Brazil, we have a problem: NASA's Jet Propulsion Laboratory (JPL) says it is blocking Brazilian access to its Web servers due to a wave of computer attacks from different locations in the country. But a spokesman emphasised on Tuesday that the blockage would remain in effect only until more thorough security measures were put in place.
The blocking maneouver comes amid a wave of concern about new techniques for attacking remote computers -- including the "zombie attacks" that brought down a series of big Web sites last month.
The JPL, a NASA centre managed by the California Institute of Technology, ranks as one of the Internet's most popular sites, with extensive resources on robotic space exploration and images of other worlds. It's also a prime target for computer intrusions: Attrition.org, a security-oriented Web clearinghouse, says JPL servers have been compromised at least seven times in the past year.
JPL's current ban on Brazilian data traffic was first brought to light on Tuesday by Geovani Balbino, a network analyst at the Bank of Brazil's office in Brasilia. Balbino said he noticed more than two weeks ago that he was no longer able to gain access to the JPL site, even though other NASA sites were unaffected. "I'm just a space enthusiast," he said, "so every day I check those sites."
Balbino said he traced the path that his packets of data were taking and found they were blocked at the final jump to JPL. He went so far as to correspond with the laboratory's network personnel, and said he was finally told that Brazilian traffic was blocked because attacks from numerous sites in there had compromised computer security at JPL.
JPL spokesman Frank O'Donnell confirmed that Brazil -- Latin America's most populous country and the Internet's 19th ranked top-level domain -- was being blacklisted for now. "From time to time, when JPL security people detect hacker activity emanating from a particular part of the world, or particular subnets, they will block access until they get the situation resolved," he said.
Such measures are usually not publicised, and O'Donnell declined to provide further details. "The concern we always have with computer security issues is that if you give out too much detail, it could potentially provide information to people with an interest in hacking," he said. "The thing we want to stress is that it's not permanent by any stretch of the imagination." He added that the potential vulnerability "should be resolved fairly quickly".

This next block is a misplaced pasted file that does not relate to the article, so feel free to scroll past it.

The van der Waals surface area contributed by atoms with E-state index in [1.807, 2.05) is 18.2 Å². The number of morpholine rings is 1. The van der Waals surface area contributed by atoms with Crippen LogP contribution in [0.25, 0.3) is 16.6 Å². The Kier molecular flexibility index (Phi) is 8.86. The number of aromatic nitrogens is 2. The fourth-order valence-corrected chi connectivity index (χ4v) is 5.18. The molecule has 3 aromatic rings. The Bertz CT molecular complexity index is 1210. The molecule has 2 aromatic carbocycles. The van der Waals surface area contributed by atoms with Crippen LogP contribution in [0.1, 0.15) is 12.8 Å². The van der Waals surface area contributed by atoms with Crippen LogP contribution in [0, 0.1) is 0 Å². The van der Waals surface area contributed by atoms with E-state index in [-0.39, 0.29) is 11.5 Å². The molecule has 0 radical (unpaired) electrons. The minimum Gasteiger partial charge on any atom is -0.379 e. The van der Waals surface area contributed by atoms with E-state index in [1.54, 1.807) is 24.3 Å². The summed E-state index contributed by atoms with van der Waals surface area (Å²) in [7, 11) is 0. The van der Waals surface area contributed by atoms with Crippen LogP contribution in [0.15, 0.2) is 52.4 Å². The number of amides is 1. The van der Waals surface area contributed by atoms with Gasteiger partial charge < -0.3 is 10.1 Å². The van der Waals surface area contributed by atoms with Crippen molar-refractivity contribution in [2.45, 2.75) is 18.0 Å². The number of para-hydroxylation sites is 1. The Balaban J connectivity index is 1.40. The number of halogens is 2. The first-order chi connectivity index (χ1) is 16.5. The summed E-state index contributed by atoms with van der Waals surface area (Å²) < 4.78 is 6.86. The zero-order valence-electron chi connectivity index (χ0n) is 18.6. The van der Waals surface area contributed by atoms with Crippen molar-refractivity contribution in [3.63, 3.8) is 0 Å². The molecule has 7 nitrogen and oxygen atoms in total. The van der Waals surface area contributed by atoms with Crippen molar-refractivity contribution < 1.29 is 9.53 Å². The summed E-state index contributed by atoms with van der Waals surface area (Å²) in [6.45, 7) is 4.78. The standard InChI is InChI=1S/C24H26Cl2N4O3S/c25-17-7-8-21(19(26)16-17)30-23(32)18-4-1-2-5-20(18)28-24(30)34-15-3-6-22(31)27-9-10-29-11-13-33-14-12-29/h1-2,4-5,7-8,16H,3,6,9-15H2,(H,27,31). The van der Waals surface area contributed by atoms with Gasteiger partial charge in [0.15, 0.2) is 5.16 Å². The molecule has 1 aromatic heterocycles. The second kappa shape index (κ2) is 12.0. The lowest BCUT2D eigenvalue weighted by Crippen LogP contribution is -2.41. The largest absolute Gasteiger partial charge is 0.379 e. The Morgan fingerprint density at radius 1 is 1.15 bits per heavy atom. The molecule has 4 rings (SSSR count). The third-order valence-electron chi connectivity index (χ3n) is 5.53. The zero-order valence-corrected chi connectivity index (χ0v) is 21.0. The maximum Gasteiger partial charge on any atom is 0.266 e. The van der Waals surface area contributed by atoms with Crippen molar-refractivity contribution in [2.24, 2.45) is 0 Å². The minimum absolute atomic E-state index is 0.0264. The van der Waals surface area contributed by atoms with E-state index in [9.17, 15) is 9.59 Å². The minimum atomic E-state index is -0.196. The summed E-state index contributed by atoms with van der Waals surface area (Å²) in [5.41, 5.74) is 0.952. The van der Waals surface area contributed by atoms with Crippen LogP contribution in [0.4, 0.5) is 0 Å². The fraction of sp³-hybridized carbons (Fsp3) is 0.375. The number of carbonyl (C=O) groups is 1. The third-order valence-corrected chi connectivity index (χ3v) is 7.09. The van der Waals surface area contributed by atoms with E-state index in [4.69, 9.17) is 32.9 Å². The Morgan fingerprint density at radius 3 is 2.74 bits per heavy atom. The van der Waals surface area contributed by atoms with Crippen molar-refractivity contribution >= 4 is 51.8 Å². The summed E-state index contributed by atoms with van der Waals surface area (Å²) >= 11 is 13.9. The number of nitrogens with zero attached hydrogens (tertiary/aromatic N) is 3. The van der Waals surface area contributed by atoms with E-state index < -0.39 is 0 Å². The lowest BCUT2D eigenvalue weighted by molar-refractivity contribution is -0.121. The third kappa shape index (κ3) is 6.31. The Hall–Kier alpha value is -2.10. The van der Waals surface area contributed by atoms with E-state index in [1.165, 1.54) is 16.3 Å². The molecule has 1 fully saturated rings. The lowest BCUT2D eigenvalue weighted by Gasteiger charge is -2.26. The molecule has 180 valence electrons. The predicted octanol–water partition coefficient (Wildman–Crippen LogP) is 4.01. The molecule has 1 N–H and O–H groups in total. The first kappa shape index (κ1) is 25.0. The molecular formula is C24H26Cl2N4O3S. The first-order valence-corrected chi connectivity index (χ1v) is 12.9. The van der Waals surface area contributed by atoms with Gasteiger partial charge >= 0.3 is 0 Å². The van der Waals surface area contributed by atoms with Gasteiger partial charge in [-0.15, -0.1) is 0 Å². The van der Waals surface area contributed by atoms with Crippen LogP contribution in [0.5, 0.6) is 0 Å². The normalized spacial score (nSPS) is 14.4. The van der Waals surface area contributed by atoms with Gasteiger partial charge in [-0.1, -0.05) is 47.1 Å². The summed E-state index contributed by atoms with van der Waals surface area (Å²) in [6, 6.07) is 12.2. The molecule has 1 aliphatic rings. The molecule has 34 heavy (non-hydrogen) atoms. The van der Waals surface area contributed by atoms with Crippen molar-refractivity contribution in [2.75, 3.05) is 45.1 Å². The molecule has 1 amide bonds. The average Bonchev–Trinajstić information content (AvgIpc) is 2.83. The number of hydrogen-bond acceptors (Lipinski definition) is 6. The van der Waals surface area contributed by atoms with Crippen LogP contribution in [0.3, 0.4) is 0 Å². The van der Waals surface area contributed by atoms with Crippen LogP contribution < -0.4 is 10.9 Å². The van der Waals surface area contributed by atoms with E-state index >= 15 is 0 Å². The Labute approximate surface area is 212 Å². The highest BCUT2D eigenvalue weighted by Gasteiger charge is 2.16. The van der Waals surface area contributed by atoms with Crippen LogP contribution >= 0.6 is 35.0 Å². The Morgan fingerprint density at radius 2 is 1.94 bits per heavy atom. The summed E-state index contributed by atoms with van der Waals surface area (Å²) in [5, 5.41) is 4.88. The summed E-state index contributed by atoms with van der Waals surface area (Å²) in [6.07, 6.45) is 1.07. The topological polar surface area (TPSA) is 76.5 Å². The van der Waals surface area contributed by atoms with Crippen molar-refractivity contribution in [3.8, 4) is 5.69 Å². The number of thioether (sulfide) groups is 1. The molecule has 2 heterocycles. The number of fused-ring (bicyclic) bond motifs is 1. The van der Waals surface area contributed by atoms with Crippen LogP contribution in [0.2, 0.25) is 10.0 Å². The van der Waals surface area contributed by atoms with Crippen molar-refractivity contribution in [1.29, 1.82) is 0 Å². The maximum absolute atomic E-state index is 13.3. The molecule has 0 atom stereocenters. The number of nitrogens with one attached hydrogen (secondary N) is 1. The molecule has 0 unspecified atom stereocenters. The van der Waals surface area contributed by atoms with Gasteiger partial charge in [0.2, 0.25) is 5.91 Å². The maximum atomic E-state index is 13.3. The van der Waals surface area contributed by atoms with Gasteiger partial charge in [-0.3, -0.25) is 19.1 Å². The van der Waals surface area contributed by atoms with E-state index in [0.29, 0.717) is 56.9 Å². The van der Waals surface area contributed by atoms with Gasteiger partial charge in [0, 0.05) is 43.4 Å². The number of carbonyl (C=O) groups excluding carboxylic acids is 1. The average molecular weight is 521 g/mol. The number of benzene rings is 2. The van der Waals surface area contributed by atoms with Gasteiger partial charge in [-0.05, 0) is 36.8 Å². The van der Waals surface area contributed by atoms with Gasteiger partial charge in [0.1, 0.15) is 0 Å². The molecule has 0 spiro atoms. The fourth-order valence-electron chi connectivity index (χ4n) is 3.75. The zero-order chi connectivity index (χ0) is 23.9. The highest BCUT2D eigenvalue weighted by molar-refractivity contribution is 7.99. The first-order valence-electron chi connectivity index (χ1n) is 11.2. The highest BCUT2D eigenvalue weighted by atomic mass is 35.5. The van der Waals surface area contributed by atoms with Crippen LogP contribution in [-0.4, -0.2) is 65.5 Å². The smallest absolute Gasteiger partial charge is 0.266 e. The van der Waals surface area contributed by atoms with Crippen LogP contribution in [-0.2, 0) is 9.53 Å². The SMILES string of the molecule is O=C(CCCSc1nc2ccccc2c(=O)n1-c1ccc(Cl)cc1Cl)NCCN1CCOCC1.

Blocking traffic from an entire network or country isn't as extreme a measure as it may sound, said Mark Zajicek, daily operations team leader at the CERT Coordination Center. "In general, that is something that's quite often done, usually to give the system administrators more breathing space and limit the traffic that might be coming from a particular source," Zajicek said.
The Pittsburgh centre, which is part of the Pentagon-funded Software Engineering Institute at Carnegie Mellon University, serves as a national clearing house for computer security issues. Although Zajicek couldn't comment specifically about JPL's actions, he said "it's very easy" to block traffic "on a per-domain, or per-site or per-host basis". "As far as how effective it is -- it depends," he said. Some attacks involve "spoofing" the source of the assault, so that an attack appearing to come from Brazil actually originates from somewhere else. "The newer distributed Denial of Service attacks are exactly those kinds of attacks that this reaction (blocking domains) is not effective against," he said.
O'Donnell said he was not aware that JPL servers were involved in last month's distributed computer attacks, but he said the organisation was on guard. "Computer security is a subject that's taken seriously here, and obviously there can be many avenues of attack, such as the recent Denial of Service attacks on some of the commercial sites, as well as other modes," he said. "It's always a bit of a challenge because there are a large number of computer hosts at a large technical organisation like JPL."
Zajicek, meanwhile, declined to comment on whether would-be intruders have targeted NASA computers. "In general, the attacks can span the entire demographics of the Internet. The intruders were trying to find any host that had high bandwidth to the Internet," Zajicek said. "You could find those in all different types of organisations."
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